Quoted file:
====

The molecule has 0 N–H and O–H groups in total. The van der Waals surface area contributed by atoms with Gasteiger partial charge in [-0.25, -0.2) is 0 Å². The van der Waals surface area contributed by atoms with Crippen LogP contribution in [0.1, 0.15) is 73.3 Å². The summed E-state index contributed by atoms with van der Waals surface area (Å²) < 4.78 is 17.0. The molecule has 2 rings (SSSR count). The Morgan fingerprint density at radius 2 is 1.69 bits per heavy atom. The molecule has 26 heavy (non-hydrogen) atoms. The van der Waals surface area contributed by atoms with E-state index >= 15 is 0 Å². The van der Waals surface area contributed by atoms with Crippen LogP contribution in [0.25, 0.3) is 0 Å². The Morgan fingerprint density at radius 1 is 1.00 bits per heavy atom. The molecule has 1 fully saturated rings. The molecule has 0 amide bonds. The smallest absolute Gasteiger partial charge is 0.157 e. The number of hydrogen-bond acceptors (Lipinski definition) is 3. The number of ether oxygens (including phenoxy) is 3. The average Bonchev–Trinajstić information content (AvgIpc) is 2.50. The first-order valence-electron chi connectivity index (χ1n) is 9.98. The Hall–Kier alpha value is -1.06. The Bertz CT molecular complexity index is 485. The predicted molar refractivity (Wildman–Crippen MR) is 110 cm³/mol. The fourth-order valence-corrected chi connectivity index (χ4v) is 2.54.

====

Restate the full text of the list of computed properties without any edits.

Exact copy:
The molecule has 0 N–H and O–H groups in total. The van der Waals surface area contributed by atoms with Gasteiger partial charge in [-0.25, -0.2) is 0 Å². The van der Waals surface area contributed by atoms with Crippen LogP contribution in [0.1, 0.15) is 73.3 Å². The summed E-state index contributed by atoms with van der Waals surface area (Å²) < 4.78 is 17.0. The molecule has 2 rings (SSSR count). The Morgan fingerprint density at radius 2 is 1.69 bits per heavy atom. The molecule has 26 heavy (non-hydrogen) atoms. The van der Waals surface area contributed by atoms with E-state index >= 15 is 0 Å². The van der Waals surface area contributed by atoms with Crippen LogP contribution in [0.25, 0.3) is 0 Å². The Morgan fingerprint density at radius 1 is 1.00 bits per heavy atom. The molecule has 1 fully saturated rings. The molecule has 0 amide bonds. The smallest absolute Gasteiger partial charge is 0.157 e. The number of hydrogen-bond acceptors (Lipinski definition) is 3. The number of ether oxygens (including phenoxy) is 3. The average Bonchev–Trinajstić information content (AvgIpc) is 2.50. The first-order valence-electron chi connectivity index (χ1n) is 9.98. The Hall–Kier alpha value is -1.06. The Bertz CT molecular complexity index is 485. The predicted molar refractivity (Wildman–Crippen MR) is 110 cm³/mol. The fourth-order valence-corrected chi connectivity index (χ4v) is 2.54.